Making Of 'My World'


Outstanding illustrations are filled with creativity, plan well before you start on your draft. Know what you want to convey to your audience through the picture, your ideas, concept, color, worldview. Don't let your illustration become an anatomy drawing from the biology classes, use your unique ideas to draw your viewers attentions.

The inspiration of My World came from an early piece titled Butterfly. Closely studying past works will sometimes give you a new feeling about it, I felt an urge to compose an image which can give a new world to Butterfly, a new definition.


I usually use blue pencils for contouring and drafting out my works, then with 0.5 2B mechanical pencil to finalize the outline and define the finer details before scanning the drawing into the computer and adjusting the contrast in Photoshop. Coloring is done solely in painter.

However, I decided to use a different method, just sketching from scratch in the computer (it was the same for Butterfly). The good point of this is it gives better control over the lineart, shadings and allows adjustments for contrast in different areas. This image's composition is nothing new, just with some personal concepts and style, like the fish and volcano in the glass spheres, mechanical limbs and hair of the girl, and the masked bird etc.


The only software I used for the My World was Painter 6.1. Watercolor was used throughout the process ever since drafting, in this manner the lines' edges will create a very dedicate and subtle touch when coloring because of the mix of hues. Due to the fact that in Painter 6.1 watercolor's only a base layer, I do my coloring only on one as though on paper.

1. Diffusion: gives the medium a certain amount of wetness, usually use it for the base color on big areas as well as to give a blurred effect at places.
2. Simple water: my most used tool from watercolor, most colorings are done with this.
3. Papers: base's textures, doesn't really stand out used with watercolor brushes, but for rough textures like rocks and machines, I do increase the percentage, but for skins just usually not at all.
4. Controls - size: used most frequent during coloring, shortcut keys are [ and ] on the keyboard, adjusting the brush sizes from time to time gives better control over the color mixings.
5. Controls - opacity: I usually keep the brush opacity at 100% because personally I like my colors a little more opaque, though it does make using watercolor a little not like it in some ways.

A tablet is a must, I use a Wacom one. Without one I'd recommend users to stick to Photoshop because in my point of view without a tablet it's really difficult to work in painter.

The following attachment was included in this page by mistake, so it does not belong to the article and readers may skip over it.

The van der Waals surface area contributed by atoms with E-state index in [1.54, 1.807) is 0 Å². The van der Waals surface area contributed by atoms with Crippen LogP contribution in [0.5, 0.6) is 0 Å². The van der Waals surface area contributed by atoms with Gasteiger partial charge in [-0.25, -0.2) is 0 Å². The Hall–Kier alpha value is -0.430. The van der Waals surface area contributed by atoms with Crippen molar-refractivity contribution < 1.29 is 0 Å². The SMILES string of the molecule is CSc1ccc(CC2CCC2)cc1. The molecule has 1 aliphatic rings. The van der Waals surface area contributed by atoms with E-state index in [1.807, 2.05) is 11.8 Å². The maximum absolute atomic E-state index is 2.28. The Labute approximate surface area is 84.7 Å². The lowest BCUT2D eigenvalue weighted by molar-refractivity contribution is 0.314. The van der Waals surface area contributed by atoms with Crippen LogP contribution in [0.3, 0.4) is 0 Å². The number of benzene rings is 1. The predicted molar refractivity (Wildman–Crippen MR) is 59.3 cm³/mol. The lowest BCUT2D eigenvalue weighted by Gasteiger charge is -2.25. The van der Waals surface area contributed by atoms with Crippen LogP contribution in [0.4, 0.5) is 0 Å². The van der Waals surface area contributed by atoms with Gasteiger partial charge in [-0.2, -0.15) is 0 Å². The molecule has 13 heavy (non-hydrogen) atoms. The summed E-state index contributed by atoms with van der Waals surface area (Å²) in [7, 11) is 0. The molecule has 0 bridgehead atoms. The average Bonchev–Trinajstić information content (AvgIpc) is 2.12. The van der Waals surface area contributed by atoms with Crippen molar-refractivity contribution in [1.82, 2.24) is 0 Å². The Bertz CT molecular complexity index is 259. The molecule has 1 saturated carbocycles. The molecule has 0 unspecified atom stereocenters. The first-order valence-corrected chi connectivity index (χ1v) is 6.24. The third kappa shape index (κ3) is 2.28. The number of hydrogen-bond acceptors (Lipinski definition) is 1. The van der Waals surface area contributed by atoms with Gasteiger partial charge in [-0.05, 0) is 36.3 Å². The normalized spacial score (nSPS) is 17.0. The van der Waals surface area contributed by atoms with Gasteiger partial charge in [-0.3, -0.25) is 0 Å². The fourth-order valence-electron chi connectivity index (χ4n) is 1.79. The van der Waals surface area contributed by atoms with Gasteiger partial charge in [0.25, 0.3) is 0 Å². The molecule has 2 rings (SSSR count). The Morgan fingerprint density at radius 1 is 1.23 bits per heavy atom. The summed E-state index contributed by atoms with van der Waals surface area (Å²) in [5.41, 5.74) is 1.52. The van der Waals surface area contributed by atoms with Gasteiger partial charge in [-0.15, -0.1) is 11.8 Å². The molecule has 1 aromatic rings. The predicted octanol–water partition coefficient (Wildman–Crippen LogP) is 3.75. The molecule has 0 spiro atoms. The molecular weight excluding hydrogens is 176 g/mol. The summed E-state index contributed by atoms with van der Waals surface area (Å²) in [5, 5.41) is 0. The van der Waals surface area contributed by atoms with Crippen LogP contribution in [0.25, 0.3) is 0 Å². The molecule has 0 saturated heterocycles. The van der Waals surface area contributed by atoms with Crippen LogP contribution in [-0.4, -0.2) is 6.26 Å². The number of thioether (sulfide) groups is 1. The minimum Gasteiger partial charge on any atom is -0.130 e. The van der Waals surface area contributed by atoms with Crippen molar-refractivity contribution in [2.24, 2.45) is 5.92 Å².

01, 02 - Coloring should always begin with the background, usual steps are to decide on the range of basic colors to use, shade blocks, then go into details. In this picture I wanted to present something simple and at will, so in the lighting and colors I didn't apply the aforementioned method, instead, directly into section by section of details.

03, 04 - Behind is a huge robot's head. After laying out the base colors, follow the value and tones to define details. Some cracks and scratches were added to the surface to give more texture.

05 - Finishing the background, I started working on the girl. The face takes a lot of time to render. Detailing the light pupils and dark eye rims, the forehead and face's sides' textures, all to give her a more industrial feel.

06 - The coloring of hair is pretty easygoing with the base color blocks already there. But extra care is noted making sure the lighting doesn't go wrong for the arranged layers. Slight designs in the front make the hair more interesting and girl more charming.

07 - The body is colored according to the order of arrangements back and forth; paint the skin first, then the accessories, the chair before all that, of course. Attention was paid to the joints and structural proportions; I used smaller brush size and work slow to keep the skin smooth, also, not forgetting the shadows cast by the necklace.

08 - Edges of the necklace was strictly controlled, the carvings and lines took a lot of time to detail. Those done colors were laid for the remaining parts of the image. More hues were used in this section to make the centre more colorful and interesting. In detail the left armrest on the chair was shaped and made into a twisting stack of CDs.

09 - To bring out the half mechanic half organic feel in the piece, a trait in Butterfly, the design of arms were made to look organic yet locked in a mechanical design. The textures not flesh but plastic and leather inclined, the right wrist's spiral looking thing is a speaker, earphones directly plugged in for music; and to leave an impression of difference the phone in her hand was designed out of the norm, communication of a different world with another.

10 - The two spheres are also part of the main focus, I had wanted to use them to present two totally different worlds contained within. Final decision was an erupted volcano and a fish in water.

11 - Here, other than painting what's within the spheres, the texture and shapes themselves also had to be projected; thus cracks were painted on the one behind, and the one in front, weightlessly floating, water spurting out from the centre.

12 - The last part is the bird at the most front. This bird was painted casually with no reference, wearing a mask and giving it a sharp looking eye is to show that even birds have thinkings in this world. After coloring's all done the image was resized to check on any mistakes or if anything was missed out.

Adjusting of colors was done in Photoshop because Painter's color contrasts are lighter. Because there was a very clear concept in mind since the very start, the workflow was very smooth. Overall the image took about 10hours without any references.

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